Significance of obesity markers and adipocytokines in high grade and high stage prostate cancer in North Indian men - A cross-sectional study
Tewari R, Rajender S, Natu SM, Goel A, Dalela D, Goel MM, Tondon P. Cytokine. 2013 May 10. pii: S1043-4666(13)00173-7. doi: 10.1016/j.cyto.2013.04.008. [Epub ahead of print]


Department of Pathology, King Geogre Medical University, Lucknow, India; Department of Gastroenterology and Hepatology, Moti Lal Nehru Medical College (MLNMC), Allahabad, India. Electronic address:



Prostate cancer (CaP) in India is the 10th most common malignancy affecting men. CaP incidence in India is low, but rising like other countries. The reasons for this racial disparity are uncertain. The foremost reasons that may underlie regional/ethnic differences are genetic polymorphisms, altered hormonal status, socioeconomic status, and obesity. This study aimed at investigating the role of adipocytokines in stimulating the promotion and progression of CaP.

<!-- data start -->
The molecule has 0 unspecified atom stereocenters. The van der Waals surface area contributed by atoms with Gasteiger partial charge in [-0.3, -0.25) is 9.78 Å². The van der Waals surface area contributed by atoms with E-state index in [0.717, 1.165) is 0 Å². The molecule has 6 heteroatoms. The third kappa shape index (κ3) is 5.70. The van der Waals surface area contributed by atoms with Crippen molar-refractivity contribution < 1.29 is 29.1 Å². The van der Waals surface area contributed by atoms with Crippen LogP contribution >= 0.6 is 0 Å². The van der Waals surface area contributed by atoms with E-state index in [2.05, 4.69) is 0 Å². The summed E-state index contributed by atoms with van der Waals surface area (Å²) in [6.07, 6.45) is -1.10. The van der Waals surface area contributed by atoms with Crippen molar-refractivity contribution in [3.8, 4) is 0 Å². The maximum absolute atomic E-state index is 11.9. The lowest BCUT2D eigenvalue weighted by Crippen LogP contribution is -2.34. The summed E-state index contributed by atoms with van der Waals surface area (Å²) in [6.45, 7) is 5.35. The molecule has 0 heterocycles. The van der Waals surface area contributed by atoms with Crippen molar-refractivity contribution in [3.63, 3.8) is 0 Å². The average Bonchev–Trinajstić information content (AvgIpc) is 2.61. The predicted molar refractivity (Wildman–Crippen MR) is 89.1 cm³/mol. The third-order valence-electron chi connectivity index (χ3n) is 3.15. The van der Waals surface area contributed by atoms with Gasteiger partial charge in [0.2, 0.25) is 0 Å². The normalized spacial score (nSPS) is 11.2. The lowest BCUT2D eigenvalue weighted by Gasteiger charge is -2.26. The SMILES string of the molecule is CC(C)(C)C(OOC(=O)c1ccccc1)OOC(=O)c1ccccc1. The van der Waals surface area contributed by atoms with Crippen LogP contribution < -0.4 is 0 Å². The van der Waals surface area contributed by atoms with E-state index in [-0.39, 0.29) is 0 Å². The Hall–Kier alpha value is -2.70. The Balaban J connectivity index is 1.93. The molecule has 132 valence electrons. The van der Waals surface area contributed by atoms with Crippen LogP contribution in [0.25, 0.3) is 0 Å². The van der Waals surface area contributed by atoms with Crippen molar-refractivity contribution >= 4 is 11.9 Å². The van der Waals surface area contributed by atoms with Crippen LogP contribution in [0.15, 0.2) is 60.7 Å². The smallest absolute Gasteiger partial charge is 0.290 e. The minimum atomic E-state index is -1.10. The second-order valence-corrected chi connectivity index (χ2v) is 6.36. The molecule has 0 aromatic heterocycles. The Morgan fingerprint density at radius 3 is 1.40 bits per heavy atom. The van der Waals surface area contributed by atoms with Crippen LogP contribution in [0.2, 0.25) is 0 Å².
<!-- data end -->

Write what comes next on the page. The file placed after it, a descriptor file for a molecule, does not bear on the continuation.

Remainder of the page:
A cross-sectional study on histopathologically proven prostate cancer (N=95) and benign prostatic hyperplasia (N=95) patients was undertaken. CaP patients were classified into high-grade (N=62) and low-grade (N=33), and high stage (N=31) and low stage (N=64) groups. The level of body mass index (BMI), waste to hip ratio (WHR), interleukin-6 (IL-6), leptin, and adiponectin were compared between BPH and CaP groups and between grades and stages of prostate cancer.


The level of BMI was significantly (p<0.001) higher in CaP patients (26.58±4.76) in comparison to BPH (22.15±2.90). Similarly, WHR was significantly (p<0.0001) higher in the CaP patients (1.08±0.37) in comparison to BPH (0.86±0.15). Leptin (BPH: 25.60, CaP: 56.00) and II-6 levels (BPH: 9.90, CaP: 32.30) were significantly higher, but adiponectin was significantly lower in CaP patients as compared to BPH. High grade CaP patients had significantly higher BMI and WHR in comparison to low grade, and WHR was also higher in high stage CaP. Leptin and IL-6 level were higher in high stage and high grade, but adiponectin was low in high stage and high grade groups in comparison to low stage and low grade groups.


Higher BMI and WHR correlate with prostate cancer independently, suggesting obesity to be a promoter of poor prostate health. Leptin and IL-6 appear to have stimulating effect on prostate cancer cells inducing the promotion and progression of CaP, but adiponectin appears to be protective against prostate cancer.